As I might have expected from an anthology, my enjoyment of the articles in this large anthology varied depending on the topic and even moreso the author. I enjoyed the articles by historians whose work I already knew and admired (Thomas Fleming, David McCullough, e.g) and a few others were also interesting and informative (What if Robert E. Lee's Lost Order hadn't been lost?) thought-provoking (What if Pontius Pilate spared Jesus?), or just fun to think about (What if Churchill had been killed [...]

    History is endlessly fascinating for me, and a big part of that is thinking about the 'What-if' possibilities. Enough other readers also enjoy thinking about these ideas to make alternate history a thriving branch of fiction. Of course, the complexity of the world, the cliched butterfly effect, makes it impossible to know what all the consequences of large or small events having happened differently (or not at all) would have been, but that's a good thing - it makes it a lot more interesting to [...]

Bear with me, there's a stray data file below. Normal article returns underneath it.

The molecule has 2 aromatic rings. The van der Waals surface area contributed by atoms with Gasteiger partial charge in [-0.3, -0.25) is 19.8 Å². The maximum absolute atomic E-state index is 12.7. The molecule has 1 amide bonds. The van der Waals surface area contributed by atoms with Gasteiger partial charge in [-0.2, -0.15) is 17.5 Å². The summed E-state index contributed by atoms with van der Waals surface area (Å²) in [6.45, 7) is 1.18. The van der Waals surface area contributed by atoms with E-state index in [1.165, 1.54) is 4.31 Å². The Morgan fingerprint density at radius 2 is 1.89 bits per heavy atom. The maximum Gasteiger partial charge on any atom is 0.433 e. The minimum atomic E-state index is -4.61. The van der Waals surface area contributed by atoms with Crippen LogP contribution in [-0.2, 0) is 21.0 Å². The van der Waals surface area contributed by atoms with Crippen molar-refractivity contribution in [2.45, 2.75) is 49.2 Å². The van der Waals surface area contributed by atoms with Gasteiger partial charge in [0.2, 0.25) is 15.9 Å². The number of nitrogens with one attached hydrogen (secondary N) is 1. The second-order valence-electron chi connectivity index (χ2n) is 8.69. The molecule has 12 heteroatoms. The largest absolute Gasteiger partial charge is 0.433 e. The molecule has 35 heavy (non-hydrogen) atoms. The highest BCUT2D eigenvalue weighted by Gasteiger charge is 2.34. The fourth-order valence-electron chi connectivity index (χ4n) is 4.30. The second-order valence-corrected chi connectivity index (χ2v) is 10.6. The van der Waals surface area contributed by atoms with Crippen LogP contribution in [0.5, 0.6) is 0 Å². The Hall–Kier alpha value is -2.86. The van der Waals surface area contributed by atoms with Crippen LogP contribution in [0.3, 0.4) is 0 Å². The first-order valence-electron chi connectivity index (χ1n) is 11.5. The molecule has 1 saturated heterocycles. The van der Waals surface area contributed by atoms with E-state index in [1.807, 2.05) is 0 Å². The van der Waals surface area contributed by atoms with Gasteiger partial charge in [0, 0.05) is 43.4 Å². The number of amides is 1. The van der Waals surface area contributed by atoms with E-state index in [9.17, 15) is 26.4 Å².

Reading the thoughts of actual historians on what might have been is extremely enjoyable. Of course they can't all be gems, but there are far more hits than misses in this excellent collection. We often think historic events had to turn out as they did, but this book shows how often a minor action could have completely changed a significant outcome. It also reminds us that many times winning one additional battle would not have changed the course of an entire war. The degree to which the authors [...]